Answers to the Name “lucky“
Published: Mar. 2015
Within: Delphi Series Vol. 2
“Joy Ladin continues to lead the trans poetry revolution with a wisdom that employs humor without cynicism, intelligence without obfuscation, and risk without recklessness. How we need her new work – loving the world even as it refuses stability, holding the pain of loss in such a light grip.”–TC Tolbert
Joy Ladin, Gottesman Professor of English at Yeshiva University, has published seven books of poetry, including Coming to Life, given a Forward Fives award as one of the most important Jewish books of poetry published in 2010, Lambda Literary Award finalist Transmigration, Psalms, The Book of Anna (a verse novel in the voice of a Jewish concentration camp survivor), and newly-published Impersonation. Her memoir, Through the Door of Life: A Jewish Journey Between Genders, was a 2012 National Jewish Book Award finalist and won a Forward Fives award. Her poems and essays have appeared in many periodicals, including American Poetry Review, Southern Review, Prairie Schooner, and Parnassus: Poetry in Review.
My therapist says I’m afraid of vanishing.
Last week his ceiling caved in, ending our session
in a shower of words and water.
I’m serious. I’m always serious
when I talk about therapists and cave-ins.
This morning I’m serious in a train
sliding past a clock-tower constructed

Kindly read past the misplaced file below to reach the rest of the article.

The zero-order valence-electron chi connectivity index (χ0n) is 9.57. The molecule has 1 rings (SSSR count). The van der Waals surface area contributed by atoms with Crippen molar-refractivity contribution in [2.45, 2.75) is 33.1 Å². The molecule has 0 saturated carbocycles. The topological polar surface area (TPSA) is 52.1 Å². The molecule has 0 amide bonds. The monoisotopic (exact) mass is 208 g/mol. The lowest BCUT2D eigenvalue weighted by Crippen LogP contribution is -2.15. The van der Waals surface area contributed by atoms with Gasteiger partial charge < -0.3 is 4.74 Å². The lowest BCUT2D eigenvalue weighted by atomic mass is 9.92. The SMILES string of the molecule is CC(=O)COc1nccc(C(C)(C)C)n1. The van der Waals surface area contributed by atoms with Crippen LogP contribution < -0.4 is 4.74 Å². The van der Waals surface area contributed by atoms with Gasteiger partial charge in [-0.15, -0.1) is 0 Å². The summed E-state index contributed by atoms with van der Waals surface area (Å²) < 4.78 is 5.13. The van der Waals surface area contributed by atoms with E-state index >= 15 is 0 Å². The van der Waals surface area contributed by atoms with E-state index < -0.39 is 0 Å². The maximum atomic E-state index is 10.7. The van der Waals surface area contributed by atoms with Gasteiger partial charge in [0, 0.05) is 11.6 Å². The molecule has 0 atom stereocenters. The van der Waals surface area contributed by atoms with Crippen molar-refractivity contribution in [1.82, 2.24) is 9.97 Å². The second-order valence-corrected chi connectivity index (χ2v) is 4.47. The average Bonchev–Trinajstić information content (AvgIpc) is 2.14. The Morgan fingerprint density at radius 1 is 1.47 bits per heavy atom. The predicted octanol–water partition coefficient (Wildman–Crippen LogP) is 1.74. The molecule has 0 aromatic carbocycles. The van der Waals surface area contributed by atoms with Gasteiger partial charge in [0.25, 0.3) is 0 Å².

when this city thought it was flourishing. Flourishing
is a form of vanishing, a verb embedded in what comes after.
Once there was a city that flourished, its spires confident and secure
as my therapist’s ceiling. Once there was a train
that pulled out of a once-flourishing city.
One morning I was on that train, speeding between woods and river,
between plots in a cemetery, through a village of wooden houses,
too fast to become part of local history.
Vines in the surrounding forest
flourished on trunks they were slowly toppling.
Vanishing was fun, like a sky skydiving.
I was the sky into which I dove.
I brooded above the little wooden town
and postage-stamp cemetery.
Time said, “Welcome to the fountain.”
History said, “You’re already forgotten.”
Wind-scalloped river, algae-covered pond, fronds of goldenrod,
a patch of reeds and then a factory parking lot, cars and men
moving slowly, lit by Sunday morning.
The train slowed to a stop, waiting to claim the single track ahead.
I will tell my therapist, when we meet again
beneath his brand-new ceiling,
“Once I was sitting on a train,
stopped dead and already gone.